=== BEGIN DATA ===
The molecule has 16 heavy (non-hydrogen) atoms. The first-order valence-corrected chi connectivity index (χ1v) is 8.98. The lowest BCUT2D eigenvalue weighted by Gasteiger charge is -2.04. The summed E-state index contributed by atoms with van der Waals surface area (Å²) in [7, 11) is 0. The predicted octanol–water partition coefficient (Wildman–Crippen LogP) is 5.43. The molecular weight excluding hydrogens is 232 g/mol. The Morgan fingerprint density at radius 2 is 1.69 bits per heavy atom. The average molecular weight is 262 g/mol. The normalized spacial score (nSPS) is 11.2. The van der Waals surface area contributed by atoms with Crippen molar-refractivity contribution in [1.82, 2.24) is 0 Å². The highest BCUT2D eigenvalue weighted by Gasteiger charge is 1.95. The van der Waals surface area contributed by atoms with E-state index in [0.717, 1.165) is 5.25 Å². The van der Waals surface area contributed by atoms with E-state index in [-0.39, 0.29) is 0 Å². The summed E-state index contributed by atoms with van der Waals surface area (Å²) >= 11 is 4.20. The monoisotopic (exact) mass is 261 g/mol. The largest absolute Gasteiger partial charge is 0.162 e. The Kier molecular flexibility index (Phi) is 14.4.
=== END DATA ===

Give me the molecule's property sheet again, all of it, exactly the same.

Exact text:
The molecule has 16 heavy (non-hydrogen) atoms. The first-order valence-corrected chi connectivity index (χ1v) is 8.98. The lowest BCUT2D eigenvalue weighted by Gasteiger charge is -2.04. The summed E-state index contributed by atoms with van der Waals surface area (Å²) in [7, 11) is 0. The predicted octanol–water partition coefficient (Wildman–Crippen LogP) is 5.43. The molecular weight excluding hydrogens is 232 g/mol. The Morgan fingerprint density at radius 2 is 1.69 bits per heavy atom. The average molecular weight is 262 g/mol. The normalized spacial score (nSPS) is 11.2. The van der Waals surface area contributed by atoms with Crippen molar-refractivity contribution in [1.82, 2.24) is 0 Å². The highest BCUT2D eigenvalue weighted by Gasteiger charge is 1.95. The van der Waals surface area contributed by atoms with E-state index in [0.717, 1.165) is 5.25 Å². The van der Waals surface area contributed by atoms with E-state index in [-0.39, 0.29) is 0 Å². The summed E-state index contributed by atoms with van der Waals surface area (Å²) >= 11 is 4.20. The monoisotopic (exact) mass is 261 g/mol. The largest absolute Gasteiger partial charge is 0.162 e. The Kier molecular flexibility index (Phi) is 14.4.